Having a heart rate monitor on your smartwatch or fitness tracker can be very handy, but it’s only really beneficial if you’re using it properly. Unfortunately, all too many of us are checking it too frequently, rendering the results were seeing less and less useful. Get to know if you’re using this gadget feature to your best advantage or if you’re only holding yourself back.
Using your tracker to tell you your heart rate while you’re doing cardio – or an intensity-based workout such as HIIT – can be quite helpful. Running, cycling and other activities meant to raise the number of beats per minute can be tracked by paying attention to the speed of your heartbeat, to a certain extent.
If the app associated with your tracker provides you with a feature that already divides your heart rate into various categories – such as low-intensity/resting (zone 1), fat burning (zone 2), cardio (zone 3), peak (zone 4), etc. – then you’re already on your way. For the majority of your exercise, expect that will be coasting along in the zone 2 category the majority of the time. This is particularly true if you’re out jogging, riding your bike, or swimming laps.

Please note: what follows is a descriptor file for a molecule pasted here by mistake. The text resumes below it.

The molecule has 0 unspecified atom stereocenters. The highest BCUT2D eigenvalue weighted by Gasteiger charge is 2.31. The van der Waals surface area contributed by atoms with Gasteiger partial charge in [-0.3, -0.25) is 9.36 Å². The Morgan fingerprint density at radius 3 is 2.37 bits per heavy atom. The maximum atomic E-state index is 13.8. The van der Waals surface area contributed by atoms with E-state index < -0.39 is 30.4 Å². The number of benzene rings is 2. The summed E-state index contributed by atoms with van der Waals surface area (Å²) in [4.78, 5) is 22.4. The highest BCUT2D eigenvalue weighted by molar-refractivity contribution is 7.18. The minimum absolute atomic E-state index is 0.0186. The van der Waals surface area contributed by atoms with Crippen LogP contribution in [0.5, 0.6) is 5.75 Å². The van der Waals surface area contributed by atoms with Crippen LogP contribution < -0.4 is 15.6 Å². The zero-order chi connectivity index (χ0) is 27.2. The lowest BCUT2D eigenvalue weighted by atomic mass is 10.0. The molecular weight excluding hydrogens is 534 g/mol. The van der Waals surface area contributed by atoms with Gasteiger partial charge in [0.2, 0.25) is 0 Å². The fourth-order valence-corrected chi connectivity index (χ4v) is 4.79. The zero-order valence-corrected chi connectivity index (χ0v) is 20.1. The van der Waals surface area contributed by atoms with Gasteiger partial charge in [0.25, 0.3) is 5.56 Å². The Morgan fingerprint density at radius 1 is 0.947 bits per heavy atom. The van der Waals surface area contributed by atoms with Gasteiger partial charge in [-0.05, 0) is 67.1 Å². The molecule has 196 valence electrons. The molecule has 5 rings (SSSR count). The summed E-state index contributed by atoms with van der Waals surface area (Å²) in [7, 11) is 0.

That said, when you boost your intensity, building up to harder work, doing high intensity interval training (HIIT) or working harder in other ways, you’ll be able to watch that beat rise to zone 3 for a while, and even to zone 4 for brief periods.
Still, it’s important to know that even though you can watch your heart rate throughout this process, it doesn’t mean that you should be eyeing it all the time. If your heartbeat isn’t where you think it should be at all times, that’s perfectly okay. You don’t need to hit peak for your workout to have value.
Pay attention to the way the rest of your body feels throughout your workouts too. It’s not just about your heart rate.
When you’re used to doing cardio, it’s easy to start thinking of the intensity of your workout in terms of how it is measured with your heartbeat. However, when you’re strength training, a higher heart rate doesn’t necessarily mean that you’re working harder. It’s just not how that type of activity works.
Therefore, to avoid sending yourself in the wrong direction during your strength training workouts, just ignore your heart rate. It’s not the right measure, and it won’t provide you with valuable information.